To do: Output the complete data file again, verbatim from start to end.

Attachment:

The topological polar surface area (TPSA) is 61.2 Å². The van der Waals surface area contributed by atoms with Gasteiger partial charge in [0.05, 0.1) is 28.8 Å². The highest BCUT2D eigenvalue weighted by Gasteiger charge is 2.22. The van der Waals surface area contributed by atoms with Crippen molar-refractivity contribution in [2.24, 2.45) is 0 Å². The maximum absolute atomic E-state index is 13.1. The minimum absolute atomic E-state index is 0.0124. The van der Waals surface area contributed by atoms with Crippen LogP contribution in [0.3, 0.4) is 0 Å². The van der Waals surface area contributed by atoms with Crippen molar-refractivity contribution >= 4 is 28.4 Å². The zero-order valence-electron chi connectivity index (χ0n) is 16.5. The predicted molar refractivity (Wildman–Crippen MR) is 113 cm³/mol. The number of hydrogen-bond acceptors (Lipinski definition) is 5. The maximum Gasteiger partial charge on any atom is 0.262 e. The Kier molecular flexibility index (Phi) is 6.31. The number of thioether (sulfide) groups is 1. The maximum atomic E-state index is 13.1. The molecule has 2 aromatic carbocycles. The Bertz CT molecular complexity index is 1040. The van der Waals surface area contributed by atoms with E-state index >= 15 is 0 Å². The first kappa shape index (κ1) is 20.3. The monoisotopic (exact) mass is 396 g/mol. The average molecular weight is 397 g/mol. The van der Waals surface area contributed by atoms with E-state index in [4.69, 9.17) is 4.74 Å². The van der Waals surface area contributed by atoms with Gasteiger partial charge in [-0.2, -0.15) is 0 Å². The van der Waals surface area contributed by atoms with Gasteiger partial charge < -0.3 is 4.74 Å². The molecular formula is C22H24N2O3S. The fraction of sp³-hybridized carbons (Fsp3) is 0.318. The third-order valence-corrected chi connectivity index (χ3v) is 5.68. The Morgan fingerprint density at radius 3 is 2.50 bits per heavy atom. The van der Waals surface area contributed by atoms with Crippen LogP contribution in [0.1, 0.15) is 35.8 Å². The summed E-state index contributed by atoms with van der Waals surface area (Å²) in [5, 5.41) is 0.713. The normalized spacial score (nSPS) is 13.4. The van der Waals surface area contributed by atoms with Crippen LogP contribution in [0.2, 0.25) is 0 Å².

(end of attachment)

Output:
The topological polar surface area (TPSA) is 61.2 Å². The van der Waals surface area contributed by atoms with Gasteiger partial charge in [0.05, 0.1) is 28.8 Å². The highest BCUT2D eigenvalue weighted by Gasteiger charge is 2.22. The van der Waals surface area contributed by atoms with Crippen molar-refractivity contribution in [2.24, 2.45) is 0 Å². The maximum absolute atomic E-state index is 13.1. The minimum absolute atomic E-state index is 0.0124. The van der Waals surface area contributed by atoms with Crippen LogP contribution in [0.3, 0.4) is 0 Å². The van der Waals surface area contributed by atoms with Crippen molar-refractivity contribution >= 4 is 28.4 Å². The zero-order valence-electron chi connectivity index (χ0n) is 16.5. The predicted molar refractivity (Wildman–Crippen MR) is 113 cm³/mol. The number of hydrogen-bond acceptors (Lipinski definition) is 5. The maximum Gasteiger partial charge on any atom is 0.262 e. The Kier molecular flexibility index (Phi) is 6.31. The number of thioether (sulfide) groups is 1. The maximum atomic E-state index is 13.1. The molecule has 2 aromatic carbocycles. The Bertz CT molecular complexity index is 1040. The van der Waals surface area contributed by atoms with E-state index >= 15 is 0 Å². The first kappa shape index (κ1) is 20.3. The monoisotopic (exact) mass is 396 g/mol. The average molecular weight is 397 g/mol. The van der Waals surface area contributed by atoms with E-state index in [4.69, 9.17) is 4.74 Å². The van der Waals surface area contributed by atoms with Gasteiger partial charge in [-0.2, -0.15) is 0 Å². The van der Waals surface area contributed by atoms with Gasteiger partial charge < -0.3 is 4.74 Å². The molecular formula is C22H24N2O3S. The fraction of sp³-hybridized carbons (Fsp3) is 0.318. The third-order valence-corrected chi connectivity index (χ3v) is 5.68. The Morgan fingerprint density at radius 3 is 2.50 bits per heavy atom. The van der Waals surface area contributed by atoms with Crippen LogP contribution in [0.1, 0.15) is 35.8 Å². The summed E-state index contributed by atoms with van der Waals surface area (Å²) in [5, 5.41) is 0.713. The normalized spacial score (nSPS) is 13.4. The van der Waals surface area contributed by atoms with Crippen LogP contribution in [0.2, 0.25) is 0 Å².